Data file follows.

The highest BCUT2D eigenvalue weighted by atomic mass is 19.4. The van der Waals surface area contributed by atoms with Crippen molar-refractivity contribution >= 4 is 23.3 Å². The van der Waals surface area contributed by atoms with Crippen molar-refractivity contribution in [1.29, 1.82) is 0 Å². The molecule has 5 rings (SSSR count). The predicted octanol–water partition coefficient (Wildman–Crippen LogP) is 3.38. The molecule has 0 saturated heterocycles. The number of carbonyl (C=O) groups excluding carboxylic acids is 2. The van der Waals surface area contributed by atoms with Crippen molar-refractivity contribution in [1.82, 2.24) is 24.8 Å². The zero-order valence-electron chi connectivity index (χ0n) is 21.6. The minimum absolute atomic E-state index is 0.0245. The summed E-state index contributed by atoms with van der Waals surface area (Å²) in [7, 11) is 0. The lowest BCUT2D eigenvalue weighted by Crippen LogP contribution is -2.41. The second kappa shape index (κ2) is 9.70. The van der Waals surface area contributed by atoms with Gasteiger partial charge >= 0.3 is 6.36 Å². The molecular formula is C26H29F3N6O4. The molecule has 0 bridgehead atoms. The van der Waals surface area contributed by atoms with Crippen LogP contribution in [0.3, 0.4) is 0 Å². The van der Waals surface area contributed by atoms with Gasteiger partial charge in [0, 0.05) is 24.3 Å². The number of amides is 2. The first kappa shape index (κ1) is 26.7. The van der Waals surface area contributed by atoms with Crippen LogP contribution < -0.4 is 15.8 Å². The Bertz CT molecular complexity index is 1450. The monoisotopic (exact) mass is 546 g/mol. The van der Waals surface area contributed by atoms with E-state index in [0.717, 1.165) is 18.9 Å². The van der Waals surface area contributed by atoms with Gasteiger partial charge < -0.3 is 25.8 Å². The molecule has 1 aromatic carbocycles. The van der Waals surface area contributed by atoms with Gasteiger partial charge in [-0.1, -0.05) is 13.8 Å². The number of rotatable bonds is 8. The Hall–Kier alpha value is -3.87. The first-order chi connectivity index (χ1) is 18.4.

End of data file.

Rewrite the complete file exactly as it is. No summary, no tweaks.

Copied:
The highest BCUT2D eigenvalue weighted by atomic mass is 19.4. The van der Waals surface area contributed by atoms with Crippen molar-refractivity contribution >= 4 is 23.3 Å². The van der Waals surface area contributed by atoms with Crippen molar-refractivity contribution in [1.29, 1.82) is 0 Å². The molecule has 5 rings (SSSR count). The predicted octanol–water partition coefficient (Wildman–Crippen LogP) is 3.38. The molecule has 0 saturated heterocycles. The number of carbonyl (C=O) groups excluding carboxylic acids is 2. The van der Waals surface area contributed by atoms with Crippen molar-refractivity contribution in [1.82, 2.24) is 24.8 Å². The zero-order valence-electron chi connectivity index (χ0n) is 21.6. The minimum absolute atomic E-state index is 0.0245. The summed E-state index contributed by atoms with van der Waals surface area (Å²) in [7, 11) is 0. The lowest BCUT2D eigenvalue weighted by Crippen LogP contribution is -2.41. The second kappa shape index (κ2) is 9.70. The van der Waals surface area contributed by atoms with Gasteiger partial charge >= 0.3 is 6.36 Å². The molecular formula is C26H29F3N6O4. The molecule has 0 bridgehead atoms. The van der Waals surface area contributed by atoms with Crippen LogP contribution in [0.3, 0.4) is 0 Å². The van der Waals surface area contributed by atoms with Gasteiger partial charge in [0, 0.05) is 24.3 Å². The number of amides is 2. The first kappa shape index (κ1) is 26.7. The van der Waals surface area contributed by atoms with Crippen LogP contribution < -0.4 is 15.8 Å². The Bertz CT molecular complexity index is 1450. The monoisotopic (exact) mass is 546 g/mol. The van der Waals surface area contributed by atoms with E-state index in [0.717, 1.165) is 18.9 Å². The van der Waals surface area contributed by atoms with Gasteiger partial charge < -0.3 is 25.8 Å². The molecule has 1 aromatic carbocycles. The van der Waals surface area contributed by atoms with Gasteiger partial charge in [-0.1, -0.05) is 13.8 Å². The number of rotatable bonds is 8. The Hall–Kier alpha value is -3.87. The first-order chi connectivity index (χ1) is 18.4.